"uuid","repository link","title","author","contributor","publication year","abstract","subject topic","language","publication type","publisher","isbn","issn","patent","patent status","bibliographic note","access restriction","embargo date","faculty","department","research group","programme","project","coordinates"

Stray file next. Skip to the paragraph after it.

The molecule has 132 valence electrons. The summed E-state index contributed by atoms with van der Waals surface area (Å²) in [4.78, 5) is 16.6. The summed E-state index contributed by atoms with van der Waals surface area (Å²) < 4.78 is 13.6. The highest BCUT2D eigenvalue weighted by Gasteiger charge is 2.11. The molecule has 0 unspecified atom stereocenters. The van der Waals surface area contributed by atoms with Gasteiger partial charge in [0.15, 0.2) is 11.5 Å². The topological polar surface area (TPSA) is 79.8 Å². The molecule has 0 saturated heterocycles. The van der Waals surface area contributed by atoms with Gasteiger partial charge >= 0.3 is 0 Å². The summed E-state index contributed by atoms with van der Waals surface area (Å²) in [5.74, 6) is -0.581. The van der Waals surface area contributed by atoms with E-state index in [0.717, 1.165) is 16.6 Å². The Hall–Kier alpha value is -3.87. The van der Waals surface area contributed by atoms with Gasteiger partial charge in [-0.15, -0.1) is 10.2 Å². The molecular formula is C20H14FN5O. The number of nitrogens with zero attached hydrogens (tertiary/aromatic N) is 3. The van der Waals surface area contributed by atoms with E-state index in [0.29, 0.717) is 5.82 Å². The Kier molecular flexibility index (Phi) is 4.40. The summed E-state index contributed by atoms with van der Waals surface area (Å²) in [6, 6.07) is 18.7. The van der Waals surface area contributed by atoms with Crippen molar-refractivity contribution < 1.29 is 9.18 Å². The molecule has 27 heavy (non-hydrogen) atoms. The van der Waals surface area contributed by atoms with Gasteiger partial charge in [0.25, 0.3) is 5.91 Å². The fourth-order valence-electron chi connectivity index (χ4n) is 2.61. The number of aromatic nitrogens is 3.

"uuid:d69a58c4-91ea-4590-9153-c6fa35f374e5","http://resolver.tudelft.nl/uuid:d69a58c4-91ea-4590-9153-c6fa35f374e5","Artificial Neural Networks for Flow Field Inference: A machine learning approach","Terleth, Niels (TU Delft Aerospace Engineering)","Dwight, Richard (mentor); Delft University of Technology (degree granting institution)","2019","Due to their powerful approximation capabilities, artificial neural networks have seen a wide interest in various fields. A particular application is the use of an artificial neural network to predict solutions of the governing equations for fluid flow i.e. the Navier-Stokes equations. This is done by taking the space and time variables as the inputs and the flow field variables (velocity and pressure) as outputs. Subsequently, the artificial neural network can be trained by using velocity field data on discrete points in a domain. This training is carried out by means of a scalar loss function, which is minimized by the backpropagation algorithm. By taking the gradients of the outputs with respect to the inputs, the Navier-Stokes can be formed and included in the same loss function. By including discrete velocity field data as well as the Navier-Stokes equations physics into the loss function, the trained artificial neural network could leverage its approximation capabilities to approximate the complex solutions of the flow variables. Only data on the velocity field is provided, such that the framework could be used to infer the pressure field, for which no data is given. In order to apply this approach to incompressible flows, the predicted velocity fields are strictly required to be divergence-free. To accomplish this, a divergence-free potential basis was proposed. This Data Physics Fluid Informed Neural Networks (DPFINN) framework was tested on several incompressible fluid flow test cases, for which analytical solutions were available. This work provides an extensive analysis for these test cases. The results of the test cases showed that the balance between the data and the physics loss function proved to be a delicate one, which depended on a number of different choices for the artificial neural network architectures, data and physics informing process as well as the training process. Overall, the flow fields were able to be inferred well, however simultaneous implementation of the data and the physics proved to be difficult. More complex artificial neural networks were shown to not always improve the performance. Thus, the framework results were showed to be largely dependent on the balance between the expressibility and the trainability of the framework.","artificial neural networks; machine learning; Fluid flow; flow field inference; data assimilation","en","master thesis","","","","","","","","2020-10-01","","","","Aerospace Engineering","",""